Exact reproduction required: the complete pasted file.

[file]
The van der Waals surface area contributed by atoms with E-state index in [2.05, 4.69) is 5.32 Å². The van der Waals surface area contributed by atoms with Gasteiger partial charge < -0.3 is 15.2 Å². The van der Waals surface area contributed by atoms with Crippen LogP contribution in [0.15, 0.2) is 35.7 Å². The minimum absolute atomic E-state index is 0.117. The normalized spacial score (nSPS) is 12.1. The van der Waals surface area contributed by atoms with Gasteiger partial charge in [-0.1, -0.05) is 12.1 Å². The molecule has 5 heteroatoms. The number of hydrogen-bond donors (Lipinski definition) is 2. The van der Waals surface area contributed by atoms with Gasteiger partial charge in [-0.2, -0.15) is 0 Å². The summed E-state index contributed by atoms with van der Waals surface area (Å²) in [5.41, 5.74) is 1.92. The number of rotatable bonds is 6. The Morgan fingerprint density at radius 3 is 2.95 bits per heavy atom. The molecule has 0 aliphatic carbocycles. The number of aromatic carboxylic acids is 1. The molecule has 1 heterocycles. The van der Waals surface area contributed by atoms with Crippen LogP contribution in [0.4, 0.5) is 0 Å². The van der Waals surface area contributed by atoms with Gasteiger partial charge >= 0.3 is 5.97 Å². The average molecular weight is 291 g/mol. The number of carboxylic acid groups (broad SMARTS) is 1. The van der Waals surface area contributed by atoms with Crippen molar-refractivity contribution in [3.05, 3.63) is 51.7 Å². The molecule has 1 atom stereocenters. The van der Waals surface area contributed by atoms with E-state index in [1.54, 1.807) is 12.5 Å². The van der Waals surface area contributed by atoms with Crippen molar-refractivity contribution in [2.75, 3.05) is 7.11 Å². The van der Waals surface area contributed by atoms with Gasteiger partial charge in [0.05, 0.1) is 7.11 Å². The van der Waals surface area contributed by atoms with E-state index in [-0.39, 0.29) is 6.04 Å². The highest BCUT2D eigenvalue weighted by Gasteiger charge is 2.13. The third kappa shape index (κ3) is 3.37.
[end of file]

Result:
The van der Waals surface area contributed by atoms with E-state index in [2.05, 4.69) is 5.32 Å². The van der Waals surface area contributed by atoms with Gasteiger partial charge < -0.3 is 15.2 Å². The van der Waals surface area contributed by atoms with Crippen LogP contribution in [0.15, 0.2) is 35.7 Å². The minimum absolute atomic E-state index is 0.117. The normalized spacial score (nSPS) is 12.1. The van der Waals surface area contributed by atoms with Gasteiger partial charge in [-0.1, -0.05) is 12.1 Å². The molecule has 5 heteroatoms. The number of hydrogen-bond donors (Lipinski definition) is 2. The van der Waals surface area contributed by atoms with Gasteiger partial charge in [-0.2, -0.15) is 0 Å². The summed E-state index contributed by atoms with van der Waals surface area (Å²) in [5.41, 5.74) is 1.92. The number of rotatable bonds is 6. The Morgan fingerprint density at radius 3 is 2.95 bits per heavy atom. The molecule has 0 aliphatic carbocycles. The number of aromatic carboxylic acids is 1. The molecule has 1 heterocycles. The van der Waals surface area contributed by atoms with Crippen LogP contribution in [0.4, 0.5) is 0 Å². The van der Waals surface area contributed by atoms with Gasteiger partial charge >= 0.3 is 5.97 Å². The average molecular weight is 291 g/mol. The number of carboxylic acid groups (broad SMARTS) is 1. The van der Waals surface area contributed by atoms with Crippen molar-refractivity contribution in [3.05, 3.63) is 51.7 Å². The molecule has 1 atom stereocenters. The van der Waals surface area contributed by atoms with E-state index in [1.54, 1.807) is 12.5 Å². The van der Waals surface area contributed by atoms with Crippen molar-refractivity contribution in [2.75, 3.05) is 7.11 Å². The van der Waals surface area contributed by atoms with Gasteiger partial charge in [0.05, 0.1) is 7.11 Å². The van der Waals surface area contributed by atoms with E-state index in [-0.39, 0.29) is 6.04 Å². The highest BCUT2D eigenvalue weighted by Gasteiger charge is 2.13. The third kappa shape index (κ3) is 3.37.